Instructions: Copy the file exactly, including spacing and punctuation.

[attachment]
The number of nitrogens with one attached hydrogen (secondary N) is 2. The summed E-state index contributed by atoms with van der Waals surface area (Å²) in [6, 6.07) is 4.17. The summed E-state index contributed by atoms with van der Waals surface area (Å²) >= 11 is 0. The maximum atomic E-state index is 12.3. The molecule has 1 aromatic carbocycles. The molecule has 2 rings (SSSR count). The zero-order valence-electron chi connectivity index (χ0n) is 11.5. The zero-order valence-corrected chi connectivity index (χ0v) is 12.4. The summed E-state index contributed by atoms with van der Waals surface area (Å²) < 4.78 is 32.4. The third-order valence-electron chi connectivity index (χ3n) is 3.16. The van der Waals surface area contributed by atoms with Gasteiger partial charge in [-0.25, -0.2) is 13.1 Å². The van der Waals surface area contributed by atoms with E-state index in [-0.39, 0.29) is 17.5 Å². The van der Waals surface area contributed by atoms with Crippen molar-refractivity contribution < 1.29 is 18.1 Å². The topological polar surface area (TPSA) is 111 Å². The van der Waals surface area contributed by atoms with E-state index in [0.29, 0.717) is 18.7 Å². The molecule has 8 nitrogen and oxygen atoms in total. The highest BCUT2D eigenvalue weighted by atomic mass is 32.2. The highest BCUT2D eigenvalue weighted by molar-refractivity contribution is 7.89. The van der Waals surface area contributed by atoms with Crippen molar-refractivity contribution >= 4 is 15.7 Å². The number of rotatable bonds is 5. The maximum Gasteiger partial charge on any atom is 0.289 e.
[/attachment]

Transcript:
The number of nitrogens with one attached hydrogen (secondary N) is 2. The summed E-state index contributed by atoms with van der Waals surface area (Å²) in [6, 6.07) is 4.17. The summed E-state index contributed by atoms with van der Waals surface area (Å²) >= 11 is 0. The maximum atomic E-state index is 12.3. The molecule has 1 aromatic carbocycles. The molecule has 2 rings (SSSR count). The zero-order valence-electron chi connectivity index (χ0n) is 11.5. The zero-order valence-corrected chi connectivity index (χ0v) is 12.4. The summed E-state index contributed by atoms with van der Waals surface area (Å²) < 4.78 is 32.4. The third-order valence-electron chi connectivity index (χ3n) is 3.16. The van der Waals surface area contributed by atoms with Gasteiger partial charge in [-0.25, -0.2) is 13.1 Å². The van der Waals surface area contributed by atoms with E-state index in [-0.39, 0.29) is 17.5 Å². The van der Waals surface area contributed by atoms with Crippen molar-refractivity contribution < 1.29 is 18.1 Å². The topological polar surface area (TPSA) is 111 Å². The van der Waals surface area contributed by atoms with E-state index in [0.29, 0.717) is 18.7 Å². The molecule has 8 nitrogen and oxygen atoms in total. The highest BCUT2D eigenvalue weighted by atomic mass is 32.2. The highest BCUT2D eigenvalue weighted by molar-refractivity contribution is 7.89. The van der Waals surface area contributed by atoms with Crippen molar-refractivity contribution >= 4 is 15.7 Å². The number of rotatable bonds is 5. The maximum Gasteiger partial charge on any atom is 0.289 e.